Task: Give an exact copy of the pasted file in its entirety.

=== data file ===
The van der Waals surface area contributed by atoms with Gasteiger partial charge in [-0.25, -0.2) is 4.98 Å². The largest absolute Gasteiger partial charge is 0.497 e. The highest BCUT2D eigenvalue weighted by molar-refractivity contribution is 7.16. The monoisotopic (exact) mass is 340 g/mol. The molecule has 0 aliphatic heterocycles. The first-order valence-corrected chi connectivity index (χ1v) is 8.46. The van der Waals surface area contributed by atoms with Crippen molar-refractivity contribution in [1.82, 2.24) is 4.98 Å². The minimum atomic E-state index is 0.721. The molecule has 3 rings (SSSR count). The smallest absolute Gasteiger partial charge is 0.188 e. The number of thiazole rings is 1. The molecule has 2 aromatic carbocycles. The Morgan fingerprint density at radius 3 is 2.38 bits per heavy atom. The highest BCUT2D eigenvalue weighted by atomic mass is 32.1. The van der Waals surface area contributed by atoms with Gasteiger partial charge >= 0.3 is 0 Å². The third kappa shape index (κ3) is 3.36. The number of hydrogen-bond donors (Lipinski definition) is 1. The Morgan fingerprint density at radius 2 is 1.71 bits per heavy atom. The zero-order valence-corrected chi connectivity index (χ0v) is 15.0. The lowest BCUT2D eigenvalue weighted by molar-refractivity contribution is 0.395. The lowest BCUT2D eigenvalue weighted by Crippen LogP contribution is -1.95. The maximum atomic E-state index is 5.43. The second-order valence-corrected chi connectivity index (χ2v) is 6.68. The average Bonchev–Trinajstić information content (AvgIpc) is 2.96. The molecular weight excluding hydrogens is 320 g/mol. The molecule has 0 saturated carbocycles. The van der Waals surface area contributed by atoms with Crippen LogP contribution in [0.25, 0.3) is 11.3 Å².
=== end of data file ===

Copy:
The van der Waals surface area contributed by atoms with Gasteiger partial charge in [-0.25, -0.2) is 4.98 Å². The largest absolute Gasteiger partial charge is 0.497 e. The highest BCUT2D eigenvalue weighted by molar-refractivity contribution is 7.16. The monoisotopic (exact) mass is 340 g/mol. The molecule has 0 aliphatic heterocycles. The first-order valence-corrected chi connectivity index (χ1v) is 8.46. The van der Waals surface area contributed by atoms with Crippen molar-refractivity contribution in [1.82, 2.24) is 4.98 Å². The minimum atomic E-state index is 0.721. The molecule has 3 rings (SSSR count). The smallest absolute Gasteiger partial charge is 0.188 e. The number of thiazole rings is 1. The molecule has 2 aromatic carbocycles. The Morgan fingerprint density at radius 3 is 2.38 bits per heavy atom. The highest BCUT2D eigenvalue weighted by atomic mass is 32.1. The van der Waals surface area contributed by atoms with Gasteiger partial charge >= 0.3 is 0 Å². The third kappa shape index (κ3) is 3.36. The number of hydrogen-bond donors (Lipinski definition) is 1. The Morgan fingerprint density at radius 2 is 1.71 bits per heavy atom. The zero-order valence-corrected chi connectivity index (χ0v) is 15.0. The lowest BCUT2D eigenvalue weighted by molar-refractivity contribution is 0.395. The lowest BCUT2D eigenvalue weighted by Crippen LogP contribution is -1.95. The maximum atomic E-state index is 5.43. The second-order valence-corrected chi connectivity index (χ2v) is 6.68. The average Bonchev–Trinajstić information content (AvgIpc) is 2.96. The molecular weight excluding hydrogens is 320 g/mol. The molecule has 0 saturated carbocycles. The van der Waals surface area contributed by atoms with Crippen LogP contribution in [0.25, 0.3) is 11.3 Å².